Power and Privilege in Hollywood
By Ashley Duong
With the recent release of Macklemore’s new album “White Privilege II”, people are raving about the deep level of introspection that his album expresses as well as the bravery in his ability to call out his own race on their injustices.
Spencer Kornhaber, writing for The Atlantic, calls the song “both a statement and a demonstration” and “brave,” asking the rhetorical question “Who can attack [Macklemore] for that?” And even though Kornhaber doesn’t see any promising creative value to the song itself, he still acknowledges that the message the lyrics send is powerful, relevant and important.
That’s a good thing. Being introspective and honest about our own privilege, as well as using our power and influence to help those who aren’t in positions of privilege is a duty that everyone should be held accountable to.
What doesn’t sit well with me about the rhetoric surrounding his album is not the fact that he is a white man speaking about white privilege. It’s when the voices of the oppressed begin to get overshadowed by those in more powerful positions speaking on their behalf, then we have a major problem. But that doesn’t seem to be the case with Macklemore’s song. In fact, he does a rather good job of admitting his own faults and makes an effort instead to shine the spotlight on prominent black leaders of important causes.
No, rather it is the fact that this single came out less than a year after the movie “Straight Outta Compton” was released. People were quick and ready to jump on the bandwagon of the movie, mass producing T-shirts and imitating the characters, completely disregarding the obvious inequality and racism that the movie depicts through the story of aspiring black rappers, in favor of entertainment and hype.
Likewise, another prime example of under-representation concerns the problem with the lack of diversity at the Oscars. In the last couple of years, people have been more vocal at their disappointment at the lack of people of color up for nominations at the awards show. In fact, in the last two years, there has not been a single person of color nominated for any acting category.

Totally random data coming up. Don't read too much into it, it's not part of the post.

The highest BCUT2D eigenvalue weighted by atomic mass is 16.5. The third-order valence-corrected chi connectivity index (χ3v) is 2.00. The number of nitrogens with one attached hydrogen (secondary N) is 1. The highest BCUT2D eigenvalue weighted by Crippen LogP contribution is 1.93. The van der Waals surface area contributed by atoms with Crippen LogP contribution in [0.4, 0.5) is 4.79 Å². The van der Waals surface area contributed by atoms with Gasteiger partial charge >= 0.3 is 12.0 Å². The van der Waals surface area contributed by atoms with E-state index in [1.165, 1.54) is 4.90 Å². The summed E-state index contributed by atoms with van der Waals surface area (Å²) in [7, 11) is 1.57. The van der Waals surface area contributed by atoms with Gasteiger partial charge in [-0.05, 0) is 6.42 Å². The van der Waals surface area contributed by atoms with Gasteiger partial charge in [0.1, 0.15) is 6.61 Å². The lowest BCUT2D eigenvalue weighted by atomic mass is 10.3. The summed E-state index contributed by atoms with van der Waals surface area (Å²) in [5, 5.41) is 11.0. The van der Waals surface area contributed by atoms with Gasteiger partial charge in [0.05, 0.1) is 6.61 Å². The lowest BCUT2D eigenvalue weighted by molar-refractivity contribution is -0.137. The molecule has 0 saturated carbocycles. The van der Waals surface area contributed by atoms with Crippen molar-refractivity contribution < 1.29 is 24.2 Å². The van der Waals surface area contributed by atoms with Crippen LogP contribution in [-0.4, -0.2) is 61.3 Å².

In an attempt to remedy the situation (and save their viewing numbers), the show invited Chris Rock to host the event. But it seems they have missed the point. No one put it more succinctly than Viola Davis in her acceptance speech for her first Emmy.
“You cannot win an Emmy for roles that are simply not there,” she argued.
The lack of diversity is not solely the Oscars’ problem. Inviting Chris Rock to host the show was no true solution either.
The lack of nominations points to a larger issue in the system as a whole. In the history of the Oscars, only 112 people of color have been nominated for acting categories, making up only 6.7% of the 1,668 total nominations. People of color are not even given the opportunity or privilege to represent themselves on screen; how can they possibly win those awards if they aren’t in the movies to being with?
They can’t and they don’t. So, in moments when those oppressed and discriminated against aren’t being heard, those who have the ability need to speak up for them. But that in and of itself is a double-edged sword as well.
People who are under the illusion that we live in a post-racial world are greatly mistaken. True, people aren’t freely going around calling each other derogatory terms, but the inequality and racism doesn’t stop there. These racial hierarchies and methods of oppression still exist today, albeit not as overtly. People of color are still being underrepresented and unheard, and one of the most visible examples of this inequality exists in the entertainment industry. It’s all in the little things we don’t always see.
Whether in the entertainment industry or in our everyday lives, racism is still present. While it may have taken a less noticeable form, its implications and repercussions are clear.
Ashley Duong is a first year literary journalism major. She can be reached at firstname.lastname@example.org.